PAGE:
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What do we do with our body position – legs and feet – during landing?

What do we do with our undercarriage (legs and feet) when landing?
Photo: Author Pete Allum by Artem Mitsynskyy

On their first landings as a student, we often see people auditioning for the role of an action figure, legs hanging low, knees straight and a look of grim determination painted to their faces as they brace for impact. Hopefully this is accompanied by a decent flare and the resultant damage is not too great.

Student landing with great concentration
Photo: Brian Buckland

History of the PLF

Let’s look at our landing gear over the ages… I’m sure that there was a time before the invention of the life-saving PLF (Parachute Landing Fall) but it was so long ago that no-one is alive to tell us about it. The PLF had been taught to airborne forces all over the world as a way to save soldiers as they were dropped either in training or in action, as to lose a soldier due to injury from their transport that was delivering them to the front was considered bad form.  See PLF on Wikipedia

As Wiki says, the technique is a way to distribute the landing shock over the rest of the body rather than focussing all that energy into one body part. The PLF will literally save your ass if you are coming in hard and fast and that’s why this technique is so valuable when you are jumping a round parachute.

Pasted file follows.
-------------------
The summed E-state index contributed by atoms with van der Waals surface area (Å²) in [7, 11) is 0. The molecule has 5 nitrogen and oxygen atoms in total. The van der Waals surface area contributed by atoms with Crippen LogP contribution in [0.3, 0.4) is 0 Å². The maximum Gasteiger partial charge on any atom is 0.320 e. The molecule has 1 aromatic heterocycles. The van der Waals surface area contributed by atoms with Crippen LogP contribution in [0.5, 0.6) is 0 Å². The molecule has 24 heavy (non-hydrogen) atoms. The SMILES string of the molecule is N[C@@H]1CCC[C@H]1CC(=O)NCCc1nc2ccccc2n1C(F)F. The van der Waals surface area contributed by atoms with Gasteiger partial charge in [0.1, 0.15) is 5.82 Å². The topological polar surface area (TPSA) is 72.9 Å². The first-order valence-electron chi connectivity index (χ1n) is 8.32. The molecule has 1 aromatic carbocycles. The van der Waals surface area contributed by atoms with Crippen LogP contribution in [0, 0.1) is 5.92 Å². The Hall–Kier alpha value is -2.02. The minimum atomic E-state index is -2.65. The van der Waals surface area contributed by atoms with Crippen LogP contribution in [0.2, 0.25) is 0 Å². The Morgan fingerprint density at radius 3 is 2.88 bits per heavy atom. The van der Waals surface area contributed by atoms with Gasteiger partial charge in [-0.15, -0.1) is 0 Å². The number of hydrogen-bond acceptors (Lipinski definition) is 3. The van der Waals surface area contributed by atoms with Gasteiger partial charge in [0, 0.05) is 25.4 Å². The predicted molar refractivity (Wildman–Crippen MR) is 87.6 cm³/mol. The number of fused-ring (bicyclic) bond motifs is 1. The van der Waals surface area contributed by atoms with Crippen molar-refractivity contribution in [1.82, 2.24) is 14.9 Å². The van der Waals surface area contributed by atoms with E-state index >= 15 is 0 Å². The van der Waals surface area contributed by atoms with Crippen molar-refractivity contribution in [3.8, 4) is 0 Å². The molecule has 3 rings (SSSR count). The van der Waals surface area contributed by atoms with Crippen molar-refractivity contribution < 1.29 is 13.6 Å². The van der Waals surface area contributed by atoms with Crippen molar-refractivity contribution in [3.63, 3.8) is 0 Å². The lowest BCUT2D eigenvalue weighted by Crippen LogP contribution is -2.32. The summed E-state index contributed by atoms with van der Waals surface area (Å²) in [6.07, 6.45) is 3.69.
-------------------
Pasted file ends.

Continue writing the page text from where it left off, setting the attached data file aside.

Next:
Hang on… I know this is where you think you can turn away from this article and go back to scrolling on da ‘gram, because it’s very unlikely that you will jump a round parachute…

Newsflash: If you are coming down hard and fast for whatever reason – you mis-judged your flare height, you are landing on an obstacle, you have a double malfunction etc – the PLF will still do a good job of dissipating that initial energy and might still save you.

A PLF can save injuries on a fast landing
Photo by Michael McGowan

One of the coaching points of the PLF is to keep your hands away from the ground but as you are doing your best to slow down your canopy with a solid finish to your flare, your hands will be down. Therefore as your feet make contact with the ground and you start rolling, move your hands to one side away from the line of impact, this will also round your back and help further, – oh, and keep your chin tucked.